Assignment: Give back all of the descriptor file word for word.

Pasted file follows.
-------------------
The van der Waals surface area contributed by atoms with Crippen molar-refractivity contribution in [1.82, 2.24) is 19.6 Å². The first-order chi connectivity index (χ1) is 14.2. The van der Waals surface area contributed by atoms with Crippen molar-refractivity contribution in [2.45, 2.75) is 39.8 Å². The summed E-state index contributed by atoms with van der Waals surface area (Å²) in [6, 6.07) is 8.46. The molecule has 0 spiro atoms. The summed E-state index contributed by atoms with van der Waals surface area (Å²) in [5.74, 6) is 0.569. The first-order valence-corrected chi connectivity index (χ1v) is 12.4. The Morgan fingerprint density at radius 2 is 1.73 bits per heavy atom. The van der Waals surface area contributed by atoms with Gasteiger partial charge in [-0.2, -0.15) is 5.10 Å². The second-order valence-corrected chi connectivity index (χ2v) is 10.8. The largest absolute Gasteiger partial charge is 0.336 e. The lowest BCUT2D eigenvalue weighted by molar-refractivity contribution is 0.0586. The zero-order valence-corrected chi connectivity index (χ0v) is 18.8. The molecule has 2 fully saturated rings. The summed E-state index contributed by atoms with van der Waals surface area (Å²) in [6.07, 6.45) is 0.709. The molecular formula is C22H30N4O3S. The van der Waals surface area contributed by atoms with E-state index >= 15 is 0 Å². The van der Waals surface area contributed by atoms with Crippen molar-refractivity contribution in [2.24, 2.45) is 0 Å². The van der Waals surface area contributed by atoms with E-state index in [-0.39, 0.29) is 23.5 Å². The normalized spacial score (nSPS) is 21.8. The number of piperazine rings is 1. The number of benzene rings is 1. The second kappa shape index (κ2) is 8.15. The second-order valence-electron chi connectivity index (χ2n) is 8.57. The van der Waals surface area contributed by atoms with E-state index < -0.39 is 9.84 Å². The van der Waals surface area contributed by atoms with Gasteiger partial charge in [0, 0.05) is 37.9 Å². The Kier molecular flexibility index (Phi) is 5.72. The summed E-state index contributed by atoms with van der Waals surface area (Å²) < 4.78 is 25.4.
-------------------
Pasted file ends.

The van der Waals surface area contributed by atoms with Crippen molar-refractivity contribution in [1.82, 2.24) is 19.6 Å². The first-order chi connectivity index (χ1) is 14.2. The van der Waals surface area contributed by atoms with Crippen molar-refractivity contribution in [2.45, 2.75) is 39.8 Å². The summed E-state index contributed by atoms with van der Waals surface area (Å²) in [6, 6.07) is 8.46. The molecule has 0 spiro atoms. The summed E-state index contributed by atoms with van der Waals surface area (Å²) in [5.74, 6) is 0.569. The first-order valence-corrected chi connectivity index (χ1v) is 12.4. The Morgan fingerprint density at radius 2 is 1.73 bits per heavy atom. The van der Waals surface area contributed by atoms with Gasteiger partial charge in [-0.2, -0.15) is 5.10 Å². The second-order valence-corrected chi connectivity index (χ2v) is 10.8. The largest absolute Gasteiger partial charge is 0.336 e. The lowest BCUT2D eigenvalue weighted by molar-refractivity contribution is 0.0586. The zero-order valence-corrected chi connectivity index (χ0v) is 18.8. The molecule has 2 fully saturated rings. The summed E-state index contributed by atoms with van der Waals surface area (Å²) in [6.07, 6.45) is 0.709. The molecular formula is C22H30N4O3S. The van der Waals surface area contributed by atoms with E-state index >= 15 is 0 Å². The van der Waals surface area contributed by atoms with Crippen molar-refractivity contribution in [2.24, 2.45) is 0 Å². The van der Waals surface area contributed by atoms with E-state index in [-0.39, 0.29) is 23.5 Å². The normalized spacial score (nSPS) is 21.8. The number of piperazine rings is 1. The number of benzene rings is 1. The second kappa shape index (κ2) is 8.15. The second-order valence-electron chi connectivity index (χ2n) is 8.57. The van der Waals surface area contributed by atoms with E-state index < -0.39 is 9.84 Å². The van der Waals surface area contributed by atoms with Gasteiger partial charge in [0, 0.05) is 37.9 Å². The Kier molecular flexibility index (Phi) is 5.72. The summed E-state index contributed by atoms with van der Waals surface area (Å²) < 4.78 is 25.4.